Ketamine reduces cholinergic modulated
GABA release from rat striatal slices

Grasshoff C, Gillessen T, Wagner E,
Thiermann H, Szinicz L.
Institute of Pharmacology and Toxicology,
German Armed Forces Medical Academy,
Neuherberg Strasse 11, 80937 Munchen, Germany.
[email protected]
Toxicol Lett. 2005 Apr 28;156(3):361-7.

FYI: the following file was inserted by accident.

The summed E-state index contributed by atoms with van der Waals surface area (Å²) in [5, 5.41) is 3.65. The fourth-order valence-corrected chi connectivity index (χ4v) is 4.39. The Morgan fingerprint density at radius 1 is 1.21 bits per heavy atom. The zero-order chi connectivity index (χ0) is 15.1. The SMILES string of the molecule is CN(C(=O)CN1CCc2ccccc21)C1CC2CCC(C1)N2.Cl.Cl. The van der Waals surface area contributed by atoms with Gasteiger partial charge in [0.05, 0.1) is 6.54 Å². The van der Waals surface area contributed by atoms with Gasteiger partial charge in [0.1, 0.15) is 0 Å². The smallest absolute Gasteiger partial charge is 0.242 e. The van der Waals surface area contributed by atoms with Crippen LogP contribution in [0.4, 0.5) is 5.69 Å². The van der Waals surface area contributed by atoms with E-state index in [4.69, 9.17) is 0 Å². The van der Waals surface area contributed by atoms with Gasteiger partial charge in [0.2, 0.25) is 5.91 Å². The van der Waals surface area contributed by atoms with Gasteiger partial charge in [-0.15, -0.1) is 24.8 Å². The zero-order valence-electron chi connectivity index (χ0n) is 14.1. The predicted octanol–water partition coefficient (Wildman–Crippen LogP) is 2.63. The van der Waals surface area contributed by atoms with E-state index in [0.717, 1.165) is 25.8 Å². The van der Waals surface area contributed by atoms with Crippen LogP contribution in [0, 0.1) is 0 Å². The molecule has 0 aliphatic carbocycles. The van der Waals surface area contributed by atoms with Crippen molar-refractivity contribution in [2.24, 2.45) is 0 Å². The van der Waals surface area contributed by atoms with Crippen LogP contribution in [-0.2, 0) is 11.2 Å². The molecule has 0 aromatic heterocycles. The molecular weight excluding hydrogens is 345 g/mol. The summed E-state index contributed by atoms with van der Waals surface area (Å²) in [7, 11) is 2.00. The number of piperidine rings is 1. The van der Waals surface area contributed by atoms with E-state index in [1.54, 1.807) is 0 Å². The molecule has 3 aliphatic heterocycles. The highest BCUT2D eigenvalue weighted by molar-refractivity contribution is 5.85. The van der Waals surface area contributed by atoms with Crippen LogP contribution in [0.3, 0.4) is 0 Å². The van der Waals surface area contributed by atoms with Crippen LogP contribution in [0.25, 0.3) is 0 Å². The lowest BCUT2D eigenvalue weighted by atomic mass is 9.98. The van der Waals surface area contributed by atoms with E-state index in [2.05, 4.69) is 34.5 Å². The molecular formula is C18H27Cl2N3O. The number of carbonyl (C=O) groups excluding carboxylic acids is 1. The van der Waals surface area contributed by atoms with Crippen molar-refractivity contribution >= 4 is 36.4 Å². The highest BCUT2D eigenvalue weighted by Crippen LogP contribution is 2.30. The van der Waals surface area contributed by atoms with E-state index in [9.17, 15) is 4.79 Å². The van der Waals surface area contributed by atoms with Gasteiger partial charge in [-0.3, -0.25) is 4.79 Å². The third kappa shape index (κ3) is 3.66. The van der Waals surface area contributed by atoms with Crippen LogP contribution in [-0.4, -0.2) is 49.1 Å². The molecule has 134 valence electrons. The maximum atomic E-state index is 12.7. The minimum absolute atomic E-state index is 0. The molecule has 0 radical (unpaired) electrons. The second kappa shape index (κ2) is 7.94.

Striatal GABA release has been shown to be enhanced under pathological conditions of cholinergic overstimulation, e.g. inhibition of acetylcholine esterase. This increase in striatal GABA release during cholinergic overstimulation is mediated by M-cholinoceptors and is associated with clinical symptoms, e.g. the occurrence of seizures. Little is known about the effects of drugs on cholinergic modulated GABA release in the striatum. To investigate the effects of the N-methyl-D-aspartate (NMDA) antagonist MK-801 and the intravenous anaesthetic ketamine on cholinergic modulated depolarisation-induced GABA release, both drugs were coadministered with the M-cholinoceptor agonist pilocarpine in a superfusion model of rat striatal slices. The concentration of GABA was determined in the superfusate by use of high performance liquid chromatography. Evoked GABA release was increased by pilocarpine with a half-effective concentration of 53.8 microM. This increase could be attenuated by the M1-cholinoceptor antagonist pirenzepine (10 microM). MK-801 and ketamine reduced evoked GABA release enhanced by pilocarpine dose dependently with half-effective concentrations of 6.7 microM (MK-801) and 6.9 microM (ketamine), a concentration that is clinically relevant for ketamine anaesthesia. This reduction of striatal GABA release may therefore contribute to the beneficial effect of both drugs in pathological situations of cholinergic overstimulation, e.g. during intoxication with acetylcholine esterase inhibitors.

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